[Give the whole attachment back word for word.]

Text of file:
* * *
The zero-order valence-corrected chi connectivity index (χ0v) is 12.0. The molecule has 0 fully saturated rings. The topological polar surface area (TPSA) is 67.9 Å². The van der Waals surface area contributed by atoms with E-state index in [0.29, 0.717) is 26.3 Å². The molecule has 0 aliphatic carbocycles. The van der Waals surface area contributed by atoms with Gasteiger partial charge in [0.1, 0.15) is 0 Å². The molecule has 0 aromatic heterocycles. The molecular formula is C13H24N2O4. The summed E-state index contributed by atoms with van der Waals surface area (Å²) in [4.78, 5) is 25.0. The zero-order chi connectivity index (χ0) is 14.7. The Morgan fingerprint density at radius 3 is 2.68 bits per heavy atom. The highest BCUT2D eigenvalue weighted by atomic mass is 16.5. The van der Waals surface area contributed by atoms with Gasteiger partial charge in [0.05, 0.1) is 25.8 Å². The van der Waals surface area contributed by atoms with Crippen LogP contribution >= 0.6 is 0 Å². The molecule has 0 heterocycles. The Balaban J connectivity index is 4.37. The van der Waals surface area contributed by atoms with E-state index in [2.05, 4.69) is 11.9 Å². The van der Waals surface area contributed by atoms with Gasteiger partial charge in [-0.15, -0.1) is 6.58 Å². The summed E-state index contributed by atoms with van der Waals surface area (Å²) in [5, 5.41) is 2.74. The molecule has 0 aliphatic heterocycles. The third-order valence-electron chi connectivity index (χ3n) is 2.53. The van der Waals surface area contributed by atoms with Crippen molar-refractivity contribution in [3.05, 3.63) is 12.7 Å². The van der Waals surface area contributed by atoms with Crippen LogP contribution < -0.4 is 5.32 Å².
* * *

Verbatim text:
The zero-order valence-corrected chi connectivity index (χ0v) is 12.0. The molecule has 0 fully saturated rings. The topological polar surface area (TPSA) is 67.9 Å². The van der Waals surface area contributed by atoms with E-state index in [0.29, 0.717) is 26.3 Å². The molecule has 0 aliphatic carbocycles. The van der Waals surface area contributed by atoms with Gasteiger partial charge in [0.1, 0.15) is 0 Å². The molecule has 0 aromatic heterocycles. The molecular formula is C13H24N2O4. The summed E-state index contributed by atoms with van der Waals surface area (Å²) in [4.78, 5) is 25.0. The zero-order chi connectivity index (χ0) is 14.7. The Morgan fingerprint density at radius 3 is 2.68 bits per heavy atom. The highest BCUT2D eigenvalue weighted by atomic mass is 16.5. The van der Waals surface area contributed by atoms with Gasteiger partial charge in [0.05, 0.1) is 25.8 Å². The van der Waals surface area contributed by atoms with Crippen LogP contribution >= 0.6 is 0 Å². The molecule has 0 heterocycles. The Balaban J connectivity index is 4.37. The van der Waals surface area contributed by atoms with E-state index in [2.05, 4.69) is 11.9 Å². The van der Waals surface area contributed by atoms with Gasteiger partial charge in [-0.15, -0.1) is 6.58 Å². The summed E-state index contributed by atoms with van der Waals surface area (Å²) in [5, 5.41) is 2.74. The molecule has 0 aliphatic heterocycles. The third-order valence-electron chi connectivity index (χ3n) is 2.53. The van der Waals surface area contributed by atoms with Crippen molar-refractivity contribution in [3.05, 3.63) is 12.7 Å². The van der Waals surface area contributed by atoms with Crippen LogP contribution < -0.4 is 5.32 Å².